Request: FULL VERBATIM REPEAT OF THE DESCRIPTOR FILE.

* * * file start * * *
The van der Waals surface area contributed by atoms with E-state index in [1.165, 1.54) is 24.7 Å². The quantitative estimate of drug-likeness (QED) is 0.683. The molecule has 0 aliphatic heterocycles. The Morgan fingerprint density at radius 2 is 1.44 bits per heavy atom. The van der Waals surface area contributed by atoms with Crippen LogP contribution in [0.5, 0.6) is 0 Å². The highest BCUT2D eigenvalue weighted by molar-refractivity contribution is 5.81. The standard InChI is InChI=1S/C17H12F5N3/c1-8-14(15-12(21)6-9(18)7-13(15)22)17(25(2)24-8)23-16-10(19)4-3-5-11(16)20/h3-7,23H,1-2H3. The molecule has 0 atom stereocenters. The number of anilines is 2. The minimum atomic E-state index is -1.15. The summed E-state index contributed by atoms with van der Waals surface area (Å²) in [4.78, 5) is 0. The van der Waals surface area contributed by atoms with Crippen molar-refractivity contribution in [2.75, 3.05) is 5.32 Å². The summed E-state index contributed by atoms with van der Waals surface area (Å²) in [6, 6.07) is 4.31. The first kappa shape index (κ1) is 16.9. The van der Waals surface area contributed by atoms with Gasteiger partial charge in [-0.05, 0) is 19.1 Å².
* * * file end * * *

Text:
The van der Waals surface area contributed by atoms with E-state index in [1.165, 1.54) is 24.7 Å². The quantitative estimate of drug-likeness (QED) is 0.683. The molecule has 0 aliphatic heterocycles. The Morgan fingerprint density at radius 2 is 1.44 bits per heavy atom. The van der Waals surface area contributed by atoms with Crippen LogP contribution in [0.5, 0.6) is 0 Å². The highest BCUT2D eigenvalue weighted by molar-refractivity contribution is 5.81. The standard InChI is InChI=1S/C17H12F5N3/c1-8-14(15-12(21)6-9(18)7-13(15)22)17(25(2)24-8)23-16-10(19)4-3-5-11(16)20/h3-7,23H,1-2H3. The molecule has 0 atom stereocenters. The number of anilines is 2. The minimum atomic E-state index is -1.15. The summed E-state index contributed by atoms with van der Waals surface area (Å²) in [4.78, 5) is 0. The van der Waals surface area contributed by atoms with Crippen molar-refractivity contribution in [2.75, 3.05) is 5.32 Å². The summed E-state index contributed by atoms with van der Waals surface area (Å²) in [6, 6.07) is 4.31. The first kappa shape index (κ1) is 16.9. The van der Waals surface area contributed by atoms with Gasteiger partial charge in [-0.05, 0) is 19.1 Å².